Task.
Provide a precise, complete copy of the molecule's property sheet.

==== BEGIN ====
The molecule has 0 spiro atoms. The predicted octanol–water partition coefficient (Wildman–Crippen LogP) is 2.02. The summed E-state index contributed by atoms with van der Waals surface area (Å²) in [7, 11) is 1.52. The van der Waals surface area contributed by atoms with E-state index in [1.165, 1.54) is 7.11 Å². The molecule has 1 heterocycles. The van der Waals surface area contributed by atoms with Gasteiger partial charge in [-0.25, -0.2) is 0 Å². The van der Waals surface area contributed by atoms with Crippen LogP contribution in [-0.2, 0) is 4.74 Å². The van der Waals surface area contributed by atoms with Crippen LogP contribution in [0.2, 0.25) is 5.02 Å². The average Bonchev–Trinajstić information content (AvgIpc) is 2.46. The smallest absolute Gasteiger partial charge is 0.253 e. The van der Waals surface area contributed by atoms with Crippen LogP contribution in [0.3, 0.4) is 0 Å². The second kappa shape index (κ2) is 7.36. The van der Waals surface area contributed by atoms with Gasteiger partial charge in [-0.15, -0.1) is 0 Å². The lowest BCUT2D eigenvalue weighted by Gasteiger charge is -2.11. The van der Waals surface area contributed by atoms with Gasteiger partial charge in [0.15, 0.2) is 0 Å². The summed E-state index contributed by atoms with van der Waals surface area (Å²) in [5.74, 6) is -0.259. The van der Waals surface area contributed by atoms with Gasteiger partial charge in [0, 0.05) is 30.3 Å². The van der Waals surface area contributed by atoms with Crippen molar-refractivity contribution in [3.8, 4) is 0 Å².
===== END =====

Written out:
The molecule has 0 spiro atoms. The predicted octanol–water partition coefficient (Wildman–Crippen LogP) is 2.02. The summed E-state index contributed by atoms with van der Waals surface area (Å²) in [7, 11) is 1.52. The van der Waals surface area contributed by atoms with E-state index in [1.165, 1.54) is 7.11 Å². The molecule has 1 heterocycles. The van der Waals surface area contributed by atoms with Gasteiger partial charge in [-0.25, -0.2) is 0 Å². The van der Waals surface area contributed by atoms with Crippen LogP contribution in [-0.2, 0) is 4.74 Å². The van der Waals surface area contributed by atoms with Crippen LogP contribution in [0.2, 0.25) is 5.02 Å². The average Bonchev–Trinajstić information content (AvgIpc) is 2.46. The smallest absolute Gasteiger partial charge is 0.253 e. The van der Waals surface area contributed by atoms with Crippen LogP contribution in [0.3, 0.4) is 0 Å². The second kappa shape index (κ2) is 7.36. The van der Waals surface area contributed by atoms with Gasteiger partial charge in [-0.15, -0.1) is 0 Å². The lowest BCUT2D eigenvalue weighted by Gasteiger charge is -2.11. The van der Waals surface area contributed by atoms with Gasteiger partial charge in [0.15, 0.2) is 0 Å². The summed E-state index contributed by atoms with van der Waals surface area (Å²) in [5.74, 6) is -0.259. The van der Waals surface area contributed by atoms with Gasteiger partial charge in [0, 0.05) is 30.3 Å². The van der Waals surface area contributed by atoms with Crippen molar-refractivity contribution in [3.8, 4) is 0 Å².